Blaine Bettinger is well known among genealogists as the author of the popular blog The Genetic Genealogist. His blog posts offer advice about testing, provide a one-stop destination for important updates about the major testing companies, and sometimes feature examples of how DNA testing has been put to use to solve real genealogical puzzles. Now, in partnership with Family Tree Books, Bettinger has gathered all of his knowledge in one place.
The Family Tree Guide to DNA Testing and Genetic Genealogy is as good a book as one could imagine for this market. Sure, some of its content will be out-of-date by next year, but it succeeds in every aspect Bettinger and the publisher could control. Everyone from beginners to professional genealogists will find value in it.
DNA testing is no longer new, but it remains the frontier of genealogy. In the early chapters, Bettinger summarizes the history of commercial DNA testing and introduces the different kinds of DNA (and DNA tests) that can be used to answer genealogical questions. Beginners will learn a lot from his simple explanations of Y-chromosome DNA, mitochondrial DNA, and autosomal DNA and how they can best be put to use. Later chapters, suited for more advanced genealogists, explore third-party tools that can help squeeze even more information out of each test as well as sophisticated ways of combining DNA results with traditional genealogical techniques to solve complex problems. Every chapter contains examples that illustrate the techniques Bettinger discusses.
I found most useful Bettinger’s clear understanding of the ethical questions raised by genetic genealogy. Chapter 3 focuses exclusively on ethical issues, but Bettinger does an excellent job weaving ethics into every chapter. What privacy can you expect from the companies handling your DNA? What should you expect from a professional genealogist with whom you have shared your raw DNA data? (What exactly is that data?) If you’re using other people’s DNA results to identify your own recent ancestor, does that mean someone could use your DNA to identify their ancestors? Bettinger walks readers through all of these and more.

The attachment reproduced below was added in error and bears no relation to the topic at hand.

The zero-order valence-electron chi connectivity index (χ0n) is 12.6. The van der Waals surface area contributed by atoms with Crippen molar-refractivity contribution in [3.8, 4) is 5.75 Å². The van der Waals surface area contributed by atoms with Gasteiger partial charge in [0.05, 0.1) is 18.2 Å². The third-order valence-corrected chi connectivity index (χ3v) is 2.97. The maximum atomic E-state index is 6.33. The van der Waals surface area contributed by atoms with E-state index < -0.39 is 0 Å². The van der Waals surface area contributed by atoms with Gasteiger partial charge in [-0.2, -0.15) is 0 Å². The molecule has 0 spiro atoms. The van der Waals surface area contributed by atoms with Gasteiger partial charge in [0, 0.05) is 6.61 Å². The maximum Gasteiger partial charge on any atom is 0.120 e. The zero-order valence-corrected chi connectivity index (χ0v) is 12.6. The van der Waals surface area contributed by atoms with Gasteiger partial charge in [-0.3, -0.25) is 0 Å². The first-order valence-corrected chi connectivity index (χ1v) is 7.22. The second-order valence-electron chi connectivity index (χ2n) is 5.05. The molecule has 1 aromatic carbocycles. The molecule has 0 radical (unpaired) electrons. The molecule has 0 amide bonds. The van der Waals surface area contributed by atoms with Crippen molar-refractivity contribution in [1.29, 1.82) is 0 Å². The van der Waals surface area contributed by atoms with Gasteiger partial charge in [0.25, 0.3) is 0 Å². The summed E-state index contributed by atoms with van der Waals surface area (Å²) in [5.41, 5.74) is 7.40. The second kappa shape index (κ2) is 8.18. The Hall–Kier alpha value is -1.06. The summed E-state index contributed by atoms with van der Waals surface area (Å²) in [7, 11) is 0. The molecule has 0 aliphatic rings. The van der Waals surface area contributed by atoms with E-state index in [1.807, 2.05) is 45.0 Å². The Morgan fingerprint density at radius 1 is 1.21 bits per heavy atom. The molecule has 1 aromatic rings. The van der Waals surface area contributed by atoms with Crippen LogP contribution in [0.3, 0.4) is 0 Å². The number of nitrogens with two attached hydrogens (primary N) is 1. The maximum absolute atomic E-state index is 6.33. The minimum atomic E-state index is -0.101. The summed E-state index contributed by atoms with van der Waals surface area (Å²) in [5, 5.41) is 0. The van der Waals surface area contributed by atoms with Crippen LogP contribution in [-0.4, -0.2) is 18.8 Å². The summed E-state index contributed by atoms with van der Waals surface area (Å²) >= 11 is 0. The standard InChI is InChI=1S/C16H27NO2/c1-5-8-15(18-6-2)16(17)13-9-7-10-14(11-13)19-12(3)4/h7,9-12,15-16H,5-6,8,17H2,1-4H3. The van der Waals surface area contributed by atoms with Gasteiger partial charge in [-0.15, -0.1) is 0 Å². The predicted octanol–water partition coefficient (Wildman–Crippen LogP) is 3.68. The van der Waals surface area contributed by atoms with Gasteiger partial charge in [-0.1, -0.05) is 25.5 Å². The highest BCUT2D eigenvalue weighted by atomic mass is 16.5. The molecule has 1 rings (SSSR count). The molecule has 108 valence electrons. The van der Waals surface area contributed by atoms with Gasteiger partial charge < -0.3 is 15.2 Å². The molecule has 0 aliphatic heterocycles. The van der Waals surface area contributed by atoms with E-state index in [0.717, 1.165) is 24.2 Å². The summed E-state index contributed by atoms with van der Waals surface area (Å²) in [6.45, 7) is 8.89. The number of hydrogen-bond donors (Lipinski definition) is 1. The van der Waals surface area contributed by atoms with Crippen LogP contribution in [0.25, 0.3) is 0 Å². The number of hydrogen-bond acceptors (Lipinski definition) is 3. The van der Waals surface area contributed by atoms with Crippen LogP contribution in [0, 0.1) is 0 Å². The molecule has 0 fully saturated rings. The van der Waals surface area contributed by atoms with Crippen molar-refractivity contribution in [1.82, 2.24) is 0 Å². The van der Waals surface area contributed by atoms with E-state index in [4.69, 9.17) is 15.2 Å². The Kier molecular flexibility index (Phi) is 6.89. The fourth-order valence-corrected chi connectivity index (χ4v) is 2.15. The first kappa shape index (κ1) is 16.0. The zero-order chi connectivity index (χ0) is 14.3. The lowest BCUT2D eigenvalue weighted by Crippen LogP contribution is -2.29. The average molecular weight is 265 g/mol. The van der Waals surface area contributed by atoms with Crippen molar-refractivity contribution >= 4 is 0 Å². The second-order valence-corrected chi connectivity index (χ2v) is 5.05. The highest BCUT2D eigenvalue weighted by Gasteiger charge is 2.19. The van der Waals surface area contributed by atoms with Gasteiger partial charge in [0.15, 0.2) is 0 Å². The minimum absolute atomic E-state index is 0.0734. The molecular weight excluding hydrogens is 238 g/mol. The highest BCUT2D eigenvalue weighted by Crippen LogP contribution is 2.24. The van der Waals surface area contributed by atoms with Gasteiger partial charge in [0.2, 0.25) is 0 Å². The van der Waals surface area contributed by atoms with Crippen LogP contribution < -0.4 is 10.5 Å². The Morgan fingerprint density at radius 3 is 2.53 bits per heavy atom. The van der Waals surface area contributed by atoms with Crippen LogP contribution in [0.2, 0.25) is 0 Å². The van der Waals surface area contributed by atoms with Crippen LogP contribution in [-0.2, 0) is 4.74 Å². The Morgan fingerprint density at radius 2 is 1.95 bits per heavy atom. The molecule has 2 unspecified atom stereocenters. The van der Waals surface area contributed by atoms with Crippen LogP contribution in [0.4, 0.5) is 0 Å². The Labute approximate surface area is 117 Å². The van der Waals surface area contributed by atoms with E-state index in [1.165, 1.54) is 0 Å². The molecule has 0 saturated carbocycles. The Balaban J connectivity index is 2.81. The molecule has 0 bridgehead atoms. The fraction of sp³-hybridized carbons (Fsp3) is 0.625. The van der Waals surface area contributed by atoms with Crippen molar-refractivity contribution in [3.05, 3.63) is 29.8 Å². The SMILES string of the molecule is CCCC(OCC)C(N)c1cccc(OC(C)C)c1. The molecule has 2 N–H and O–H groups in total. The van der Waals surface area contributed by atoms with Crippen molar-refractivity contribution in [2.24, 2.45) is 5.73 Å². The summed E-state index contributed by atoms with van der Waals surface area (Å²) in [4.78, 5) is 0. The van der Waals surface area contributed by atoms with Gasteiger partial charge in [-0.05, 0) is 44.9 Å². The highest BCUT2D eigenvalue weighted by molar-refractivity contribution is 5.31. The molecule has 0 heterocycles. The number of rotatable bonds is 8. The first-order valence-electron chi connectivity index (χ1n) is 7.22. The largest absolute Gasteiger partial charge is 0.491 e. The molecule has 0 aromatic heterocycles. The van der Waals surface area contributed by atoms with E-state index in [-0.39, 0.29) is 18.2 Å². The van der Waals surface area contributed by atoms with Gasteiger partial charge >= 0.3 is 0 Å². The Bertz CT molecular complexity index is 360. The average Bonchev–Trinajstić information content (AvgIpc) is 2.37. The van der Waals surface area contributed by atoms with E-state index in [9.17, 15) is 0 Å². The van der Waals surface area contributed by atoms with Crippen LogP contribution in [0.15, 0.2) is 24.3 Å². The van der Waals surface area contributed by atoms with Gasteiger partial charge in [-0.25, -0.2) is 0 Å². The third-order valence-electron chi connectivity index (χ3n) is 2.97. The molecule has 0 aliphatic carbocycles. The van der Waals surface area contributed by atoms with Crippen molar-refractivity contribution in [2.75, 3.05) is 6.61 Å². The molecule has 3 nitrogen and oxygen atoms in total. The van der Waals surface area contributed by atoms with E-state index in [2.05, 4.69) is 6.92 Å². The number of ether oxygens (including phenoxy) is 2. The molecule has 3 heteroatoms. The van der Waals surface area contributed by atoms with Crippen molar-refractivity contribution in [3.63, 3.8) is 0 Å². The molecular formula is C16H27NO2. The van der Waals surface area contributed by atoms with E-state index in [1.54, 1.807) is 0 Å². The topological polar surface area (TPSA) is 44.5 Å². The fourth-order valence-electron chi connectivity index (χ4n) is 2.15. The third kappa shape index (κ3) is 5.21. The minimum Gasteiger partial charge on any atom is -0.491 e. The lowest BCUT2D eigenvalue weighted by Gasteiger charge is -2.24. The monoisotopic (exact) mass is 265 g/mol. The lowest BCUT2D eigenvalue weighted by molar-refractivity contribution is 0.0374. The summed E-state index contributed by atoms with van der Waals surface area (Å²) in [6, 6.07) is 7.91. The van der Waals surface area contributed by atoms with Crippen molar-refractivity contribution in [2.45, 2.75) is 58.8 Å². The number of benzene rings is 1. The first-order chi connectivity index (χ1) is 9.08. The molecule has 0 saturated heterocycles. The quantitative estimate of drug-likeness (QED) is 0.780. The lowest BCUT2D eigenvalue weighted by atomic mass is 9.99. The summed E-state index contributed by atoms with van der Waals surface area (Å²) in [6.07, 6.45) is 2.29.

I am a professional genealogist. Some of the my clients were adopted, orphaned, conceived in adultery, or otherwise don’t know their immediate genetic ancestry. Many of the ancestors we’re searching for are still alive. Sometimes genetic testing uncovers secrets some family members would rather have kept hidden. Bettinger does a superb job explaining the official Genetic Genealogy Standards, which address many of these issues, but he is also clear about their limitations. Each case in unique and people who choose to use DNA must understand the potential outcomes and ethical issues before they begin their search.
In a later chapter devoted solely to adoption and similar circumstances, Bettinger summarizes his position: “Although I personally believe that every individual has a fundamental and inalienable right to their genetic heritage, I understand that it does not translate into a fundamental and inalienable right to a relationship with that genetic heritage.” It’s a position I agree with entirely. Identifying your birth parents doesn’t necessarily mean you’ll get to have a warm relationship with them. They may reject you entirely, which raises the question of whether you might regret searching at all. Even when genetic genealogy is used to answer questions farther back in time, you might uncover secrets your ancestors took to the grave. Will that affect how you view them and how you feel about your search? That’s up to you.
Overall, the book is an excellent guide. Key terms, techniques, and ethical considerations all get appropriate space. The writing is straightforward and concise. Graphics and charts are all easy to read and properly labeled in the text. And the whole book is colorful and interesting to look at. I highly recommend this book to anyone interested in learning more about genetic genealogy.